Should the sale of stolen goods be legal
The criminal component
Stolen goods on eBay - The legal situation for stolen goods
The internet auction house eBay offers itself, as it were, to offer stolen goods resulting from theft or break-ins. While in the pre-eBay times stolen items were often moved to a gray market or were sold on the flea market, it can be assumed that the majority of stolen goods are sold on eBay. Nowhere else is there the possibility of bringing “used goods” to the man or woman in such an inconspicuous manner. In some cases, an item description should make you prick up your ears, for example when notebooks are offered whose access password is not known. The same applies to improperly "dismantled" car radios or navigation systems in luxury vehicles, for which it generally makes no sense to offer these products. In addition, it is relatively easy to open a member account on eBay under a false identity. Another indication in these cases can be, for example, that the name of the account holder to whom the purchase price is to be relied on differs from the name of the eBay member.
Both buying and selling stolen goods can be a criminal offense. Relevant here is the so-called stealing according to § 259 StGB. Anyone who buys, procures, sells or helps sell something that has been stolen from someone else is punished. Stealing is punishable by imprisonment of up to 5 years or a fine. Anyone who steals commercially or is a member of a gang of thieves must expect a minimum prison sentence of 6 months up to a maximum sentence of 10 years.
Under criminal law, however, both the seller and the buyer can only get into trouble if they knew that the goods were stolen. At least the buyer will not be aware of this, even if, as mentioned above, certain indications indicate that the goods come from not entirely flawless sources. The situation is different, however, if the buyer finds out after the purchase that the goods are stolen and then resells them to avoid further disadvantages. Here the criminal offense of receiving stolen goods is given.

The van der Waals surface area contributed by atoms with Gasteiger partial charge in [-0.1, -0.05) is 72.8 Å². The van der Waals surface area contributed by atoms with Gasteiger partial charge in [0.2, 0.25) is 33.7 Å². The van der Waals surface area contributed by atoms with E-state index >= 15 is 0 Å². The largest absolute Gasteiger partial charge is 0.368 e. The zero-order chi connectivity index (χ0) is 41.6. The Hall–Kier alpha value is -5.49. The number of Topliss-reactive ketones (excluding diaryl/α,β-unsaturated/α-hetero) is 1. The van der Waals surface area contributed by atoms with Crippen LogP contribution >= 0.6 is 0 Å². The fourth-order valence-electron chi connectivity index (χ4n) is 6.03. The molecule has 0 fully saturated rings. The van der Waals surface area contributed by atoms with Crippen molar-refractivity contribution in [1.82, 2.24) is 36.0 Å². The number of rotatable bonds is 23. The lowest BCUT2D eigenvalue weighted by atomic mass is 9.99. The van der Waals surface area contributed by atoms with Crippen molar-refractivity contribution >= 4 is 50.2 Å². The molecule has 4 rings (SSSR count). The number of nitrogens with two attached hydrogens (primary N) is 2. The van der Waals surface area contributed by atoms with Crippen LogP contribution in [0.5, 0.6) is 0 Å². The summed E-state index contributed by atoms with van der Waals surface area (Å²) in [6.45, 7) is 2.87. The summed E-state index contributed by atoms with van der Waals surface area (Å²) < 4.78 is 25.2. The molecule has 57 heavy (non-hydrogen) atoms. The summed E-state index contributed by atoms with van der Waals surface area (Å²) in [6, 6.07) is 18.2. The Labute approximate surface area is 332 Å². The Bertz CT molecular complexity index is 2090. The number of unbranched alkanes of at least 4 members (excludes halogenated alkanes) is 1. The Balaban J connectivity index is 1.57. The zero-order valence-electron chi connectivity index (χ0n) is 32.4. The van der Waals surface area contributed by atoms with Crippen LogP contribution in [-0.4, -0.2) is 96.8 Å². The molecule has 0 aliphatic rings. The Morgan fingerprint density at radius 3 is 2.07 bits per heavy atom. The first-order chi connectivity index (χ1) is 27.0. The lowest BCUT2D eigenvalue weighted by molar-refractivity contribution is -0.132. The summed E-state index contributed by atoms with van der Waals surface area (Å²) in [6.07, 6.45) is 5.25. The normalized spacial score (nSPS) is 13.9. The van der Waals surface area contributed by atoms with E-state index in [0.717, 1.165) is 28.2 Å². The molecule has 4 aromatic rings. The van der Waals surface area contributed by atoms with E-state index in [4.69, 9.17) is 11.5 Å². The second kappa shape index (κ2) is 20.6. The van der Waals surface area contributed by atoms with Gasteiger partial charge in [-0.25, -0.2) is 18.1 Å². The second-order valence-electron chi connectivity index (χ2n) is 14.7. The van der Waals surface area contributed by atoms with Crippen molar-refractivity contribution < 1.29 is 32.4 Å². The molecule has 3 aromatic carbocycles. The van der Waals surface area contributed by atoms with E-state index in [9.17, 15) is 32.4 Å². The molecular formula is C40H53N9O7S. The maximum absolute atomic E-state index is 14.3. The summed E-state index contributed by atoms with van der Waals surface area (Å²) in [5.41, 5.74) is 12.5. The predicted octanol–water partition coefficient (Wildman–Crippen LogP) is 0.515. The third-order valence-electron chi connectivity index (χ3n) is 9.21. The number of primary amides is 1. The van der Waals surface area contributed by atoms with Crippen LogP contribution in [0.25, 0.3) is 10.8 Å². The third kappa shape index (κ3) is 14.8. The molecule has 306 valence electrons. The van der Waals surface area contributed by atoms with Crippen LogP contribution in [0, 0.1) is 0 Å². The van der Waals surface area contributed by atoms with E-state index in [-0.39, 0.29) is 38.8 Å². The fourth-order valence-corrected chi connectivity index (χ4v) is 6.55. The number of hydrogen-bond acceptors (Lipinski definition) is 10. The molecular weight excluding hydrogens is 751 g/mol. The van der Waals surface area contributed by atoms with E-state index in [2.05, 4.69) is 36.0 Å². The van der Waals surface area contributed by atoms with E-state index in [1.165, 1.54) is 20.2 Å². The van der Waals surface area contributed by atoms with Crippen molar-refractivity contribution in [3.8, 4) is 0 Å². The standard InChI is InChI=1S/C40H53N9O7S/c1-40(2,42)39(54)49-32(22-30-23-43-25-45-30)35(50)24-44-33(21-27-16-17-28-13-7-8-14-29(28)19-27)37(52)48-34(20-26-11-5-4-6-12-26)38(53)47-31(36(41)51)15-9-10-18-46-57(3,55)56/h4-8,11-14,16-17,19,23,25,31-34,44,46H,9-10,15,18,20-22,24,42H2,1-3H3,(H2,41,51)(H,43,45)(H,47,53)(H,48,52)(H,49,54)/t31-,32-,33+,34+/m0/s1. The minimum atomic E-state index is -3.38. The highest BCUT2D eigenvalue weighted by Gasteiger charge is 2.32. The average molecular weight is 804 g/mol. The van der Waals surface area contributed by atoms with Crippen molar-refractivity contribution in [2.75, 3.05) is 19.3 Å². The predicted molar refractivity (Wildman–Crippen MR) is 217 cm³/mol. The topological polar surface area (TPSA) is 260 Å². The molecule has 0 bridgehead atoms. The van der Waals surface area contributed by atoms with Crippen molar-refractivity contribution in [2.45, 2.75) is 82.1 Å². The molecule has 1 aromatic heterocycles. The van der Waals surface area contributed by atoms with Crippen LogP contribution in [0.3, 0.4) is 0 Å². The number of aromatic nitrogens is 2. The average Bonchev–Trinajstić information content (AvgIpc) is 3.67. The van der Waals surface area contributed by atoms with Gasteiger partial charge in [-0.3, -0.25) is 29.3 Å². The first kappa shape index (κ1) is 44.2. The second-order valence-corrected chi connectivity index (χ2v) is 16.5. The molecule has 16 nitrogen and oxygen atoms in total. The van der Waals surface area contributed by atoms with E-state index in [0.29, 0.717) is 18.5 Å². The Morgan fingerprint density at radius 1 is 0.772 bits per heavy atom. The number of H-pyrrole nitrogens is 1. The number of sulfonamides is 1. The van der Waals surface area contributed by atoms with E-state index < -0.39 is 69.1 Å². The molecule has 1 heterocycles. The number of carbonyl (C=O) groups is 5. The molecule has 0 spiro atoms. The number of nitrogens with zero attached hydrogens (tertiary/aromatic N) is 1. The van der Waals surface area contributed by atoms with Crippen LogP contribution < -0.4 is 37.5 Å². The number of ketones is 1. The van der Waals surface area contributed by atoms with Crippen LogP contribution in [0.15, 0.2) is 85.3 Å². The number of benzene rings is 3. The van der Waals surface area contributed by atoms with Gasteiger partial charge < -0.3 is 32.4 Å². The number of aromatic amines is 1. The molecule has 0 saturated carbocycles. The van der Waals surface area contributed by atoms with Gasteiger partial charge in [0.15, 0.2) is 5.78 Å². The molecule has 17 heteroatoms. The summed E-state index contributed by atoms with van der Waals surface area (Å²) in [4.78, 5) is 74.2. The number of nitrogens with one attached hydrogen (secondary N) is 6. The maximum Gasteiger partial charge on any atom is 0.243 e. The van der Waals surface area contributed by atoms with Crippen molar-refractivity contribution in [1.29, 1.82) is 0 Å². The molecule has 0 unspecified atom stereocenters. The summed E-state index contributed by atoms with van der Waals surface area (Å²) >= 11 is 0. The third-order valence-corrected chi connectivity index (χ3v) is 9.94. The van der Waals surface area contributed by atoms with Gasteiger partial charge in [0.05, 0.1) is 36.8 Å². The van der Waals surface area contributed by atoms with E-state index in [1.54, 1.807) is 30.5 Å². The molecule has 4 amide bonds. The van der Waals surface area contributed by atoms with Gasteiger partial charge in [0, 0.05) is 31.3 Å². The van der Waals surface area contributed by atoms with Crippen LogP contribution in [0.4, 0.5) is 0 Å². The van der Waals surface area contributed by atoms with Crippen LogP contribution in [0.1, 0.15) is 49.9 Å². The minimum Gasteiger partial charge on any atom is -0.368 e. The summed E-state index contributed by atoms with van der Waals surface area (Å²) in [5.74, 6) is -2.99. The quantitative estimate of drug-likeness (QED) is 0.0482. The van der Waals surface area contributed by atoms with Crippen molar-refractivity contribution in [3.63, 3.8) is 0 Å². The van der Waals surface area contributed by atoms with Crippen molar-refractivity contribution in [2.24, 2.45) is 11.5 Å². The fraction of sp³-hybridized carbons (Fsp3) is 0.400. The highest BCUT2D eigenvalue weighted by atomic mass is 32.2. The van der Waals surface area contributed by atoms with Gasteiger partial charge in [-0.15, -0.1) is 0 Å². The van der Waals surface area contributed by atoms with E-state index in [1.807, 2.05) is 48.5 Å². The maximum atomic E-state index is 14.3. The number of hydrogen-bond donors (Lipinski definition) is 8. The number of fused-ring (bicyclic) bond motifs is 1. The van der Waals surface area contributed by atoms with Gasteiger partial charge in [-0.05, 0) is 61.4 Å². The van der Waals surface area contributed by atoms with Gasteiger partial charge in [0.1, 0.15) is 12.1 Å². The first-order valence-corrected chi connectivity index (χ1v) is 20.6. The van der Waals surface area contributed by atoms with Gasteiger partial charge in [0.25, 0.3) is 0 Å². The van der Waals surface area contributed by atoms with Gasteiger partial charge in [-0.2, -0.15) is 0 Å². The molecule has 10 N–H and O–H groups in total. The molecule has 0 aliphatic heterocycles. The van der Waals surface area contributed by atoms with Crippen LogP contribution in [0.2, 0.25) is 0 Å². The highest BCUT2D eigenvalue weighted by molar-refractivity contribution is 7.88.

The legislature protects the stolen very comprehensively. Acquiring ownership of stolen items is fundamentally not possible in accordance with Section 935 of the German Civil Code (BGB). In this respect, the legislature speaks of stolen, lost or otherwise lost objects in § 935 BGB. So if you find something on the street and later sell it on eBay, you cannot provide the buyer with property.
If the original owner finds out that someone has bought his stolen things on eBay, he has a right to the surrender of the thing without ifs and buts. Our practice shows that these cases are by no means unusual, especially when, for example, serial numbers of products are included in the description of the offer. The buyer has no choice but to reclaim the purchase price from the seller. The purchased item is defective in the legal sense, as the seller, contrary to his obligations under the purchase contract, cannot provide the buyer with property. The seller can therefore not fulfill the sales contract. In addition to the fact that the seller has to repay the purchase price, he also faces criminal consequences and inquiries from the public prosecutor's office.
Your contact: Lawyer Johannes Richard, Rostock
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